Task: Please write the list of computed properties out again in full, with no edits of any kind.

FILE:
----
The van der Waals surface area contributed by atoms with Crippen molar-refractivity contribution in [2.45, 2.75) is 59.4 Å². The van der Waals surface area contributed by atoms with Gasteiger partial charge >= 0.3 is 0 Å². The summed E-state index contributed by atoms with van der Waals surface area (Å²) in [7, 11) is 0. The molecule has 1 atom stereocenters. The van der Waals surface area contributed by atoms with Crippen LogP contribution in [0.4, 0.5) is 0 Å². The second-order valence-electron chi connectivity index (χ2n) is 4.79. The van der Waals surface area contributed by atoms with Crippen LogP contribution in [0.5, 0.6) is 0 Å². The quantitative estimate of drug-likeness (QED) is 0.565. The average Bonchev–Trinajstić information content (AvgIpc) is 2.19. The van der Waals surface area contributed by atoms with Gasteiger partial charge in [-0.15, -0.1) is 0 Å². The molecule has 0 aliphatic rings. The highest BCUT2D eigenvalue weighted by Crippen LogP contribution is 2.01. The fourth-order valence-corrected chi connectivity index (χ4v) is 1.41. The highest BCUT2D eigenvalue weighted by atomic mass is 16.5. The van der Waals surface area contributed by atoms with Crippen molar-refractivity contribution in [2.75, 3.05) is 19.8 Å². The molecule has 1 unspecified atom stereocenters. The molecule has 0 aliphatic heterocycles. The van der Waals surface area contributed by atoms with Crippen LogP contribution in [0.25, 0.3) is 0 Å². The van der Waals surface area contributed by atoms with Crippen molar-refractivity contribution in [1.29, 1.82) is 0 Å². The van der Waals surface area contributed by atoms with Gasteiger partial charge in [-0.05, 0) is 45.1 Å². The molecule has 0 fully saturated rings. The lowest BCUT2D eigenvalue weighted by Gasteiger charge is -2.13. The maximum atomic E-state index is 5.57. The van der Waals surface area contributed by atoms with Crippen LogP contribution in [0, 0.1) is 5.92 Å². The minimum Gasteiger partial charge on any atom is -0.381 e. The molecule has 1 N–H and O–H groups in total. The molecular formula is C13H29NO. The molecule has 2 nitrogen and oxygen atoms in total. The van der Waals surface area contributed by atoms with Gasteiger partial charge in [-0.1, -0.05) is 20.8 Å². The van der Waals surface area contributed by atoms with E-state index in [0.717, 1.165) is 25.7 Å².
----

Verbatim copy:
The van der Waals surface area contributed by atoms with Crippen molar-refractivity contribution in [2.45, 2.75) is 59.4 Å². The van der Waals surface area contributed by atoms with Gasteiger partial charge >= 0.3 is 0 Å². The summed E-state index contributed by atoms with van der Waals surface area (Å²) in [7, 11) is 0. The molecule has 1 atom stereocenters. The van der Waals surface area contributed by atoms with Crippen LogP contribution in [0.4, 0.5) is 0 Å². The second-order valence-electron chi connectivity index (χ2n) is 4.79. The van der Waals surface area contributed by atoms with Crippen LogP contribution in [0.5, 0.6) is 0 Å². The quantitative estimate of drug-likeness (QED) is 0.565. The average Bonchev–Trinajstić information content (AvgIpc) is 2.19. The van der Waals surface area contributed by atoms with Gasteiger partial charge in [-0.15, -0.1) is 0 Å². The molecule has 0 aliphatic rings. The highest BCUT2D eigenvalue weighted by Crippen LogP contribution is 2.01. The fourth-order valence-corrected chi connectivity index (χ4v) is 1.41. The highest BCUT2D eigenvalue weighted by atomic mass is 16.5. The van der Waals surface area contributed by atoms with Crippen molar-refractivity contribution in [2.75, 3.05) is 19.8 Å². The molecule has 1 unspecified atom stereocenters. The molecule has 0 aliphatic heterocycles. The van der Waals surface area contributed by atoms with Crippen LogP contribution in [0.25, 0.3) is 0 Å². The van der Waals surface area contributed by atoms with Crippen molar-refractivity contribution in [1.29, 1.82) is 0 Å². The van der Waals surface area contributed by atoms with Gasteiger partial charge in [-0.05, 0) is 45.1 Å². The molecule has 0 fully saturated rings. The lowest BCUT2D eigenvalue weighted by Gasteiger charge is -2.13. The maximum atomic E-state index is 5.57. The van der Waals surface area contributed by atoms with Crippen LogP contribution in [0, 0.1) is 5.92 Å². The minimum Gasteiger partial charge on any atom is -0.381 e. The molecule has 1 N–H and O–H groups in total. The molecular formula is C13H29NO. The molecule has 2 nitrogen and oxygen atoms in total. The van der Waals surface area contributed by atoms with Gasteiger partial charge in [-0.1, -0.05) is 20.8 Å². The van der Waals surface area contributed by atoms with E-state index in [0.717, 1.165) is 25.7 Å².